One drawback of the current ratio is that inventory may include many items that are difficult to liquidate quickly and that have uncertain liquidation values. The quick ratio is an alternative measure of liquidity that does not include inventory in the current assets. The quick ratio is defined as follows: Current Assets - Inventory Current Liabilities

divided by the average inventory level during that period: Cost of Goods Sold Average Inventory

Inventory Turnover =

Quick Ratio =

The inventory turnover often is reported as the inventory period, which is the number of days worth of inventory on hand, calculated by dividing the inventory by the average daily cost of goods sold: Average Inventory Annual Cost of Goods Sold / 365

The current assets used in the quick ratio are cash, accounts receivable, and notes receivable. These assets essentially are current assets less inventory. The quick ratio often is referred to as the acid test. Finally, the cash ratio is the most conservative liquidity ratio. It excludes all current assets except the most liquid: cash and cash equivalents. The cash ratio is defined as follows: Cash + Marketable Securities Current Liabilities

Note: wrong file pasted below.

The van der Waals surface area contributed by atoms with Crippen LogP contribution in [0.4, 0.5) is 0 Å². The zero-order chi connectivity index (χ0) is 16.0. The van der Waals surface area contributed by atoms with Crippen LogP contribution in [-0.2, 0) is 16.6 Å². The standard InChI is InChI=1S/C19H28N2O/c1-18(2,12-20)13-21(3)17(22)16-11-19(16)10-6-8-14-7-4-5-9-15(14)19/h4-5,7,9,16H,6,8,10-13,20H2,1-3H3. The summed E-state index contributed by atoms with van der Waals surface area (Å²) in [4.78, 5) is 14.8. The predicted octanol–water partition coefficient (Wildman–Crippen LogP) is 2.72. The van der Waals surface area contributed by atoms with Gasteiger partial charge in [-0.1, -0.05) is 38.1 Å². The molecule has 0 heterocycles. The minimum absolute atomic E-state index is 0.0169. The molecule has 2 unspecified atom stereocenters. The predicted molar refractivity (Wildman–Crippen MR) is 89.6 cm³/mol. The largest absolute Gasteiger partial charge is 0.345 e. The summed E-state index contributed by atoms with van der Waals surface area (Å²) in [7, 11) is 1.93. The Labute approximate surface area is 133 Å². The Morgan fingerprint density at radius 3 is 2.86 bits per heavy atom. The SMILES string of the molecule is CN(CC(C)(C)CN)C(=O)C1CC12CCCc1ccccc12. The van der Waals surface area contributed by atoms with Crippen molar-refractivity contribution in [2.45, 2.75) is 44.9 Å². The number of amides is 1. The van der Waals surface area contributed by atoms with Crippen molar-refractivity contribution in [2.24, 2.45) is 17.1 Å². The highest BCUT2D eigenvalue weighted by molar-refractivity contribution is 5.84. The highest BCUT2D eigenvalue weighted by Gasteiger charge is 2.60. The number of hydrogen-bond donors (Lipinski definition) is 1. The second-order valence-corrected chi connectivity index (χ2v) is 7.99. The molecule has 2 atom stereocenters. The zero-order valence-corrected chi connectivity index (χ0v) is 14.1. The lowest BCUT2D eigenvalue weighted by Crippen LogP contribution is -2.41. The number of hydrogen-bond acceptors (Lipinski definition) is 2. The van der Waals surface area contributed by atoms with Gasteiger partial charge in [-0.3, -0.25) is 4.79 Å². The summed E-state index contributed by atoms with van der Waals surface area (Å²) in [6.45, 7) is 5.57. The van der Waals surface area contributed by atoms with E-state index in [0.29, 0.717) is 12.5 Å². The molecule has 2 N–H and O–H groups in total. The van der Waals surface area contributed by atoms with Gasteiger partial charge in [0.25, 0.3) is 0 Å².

Inventory Period =

The inventory period also can be written as: 365 Inventory Turnover

Inventory Period = Cash Ratio =

Other asset turnover ratios include fixed asset turnover and total asset turnover. Financial Leverage Ratios Financial leverage ratios provide an indication of the long-term solvency of the firm. Unlike liquidity ratios that are concerned with short-term assets and liabilities, financial leverage ratios measure the extent to which the firm is using long term debt. The debt ratio is defined as total debt divided by total assets: Total Debt Total Assets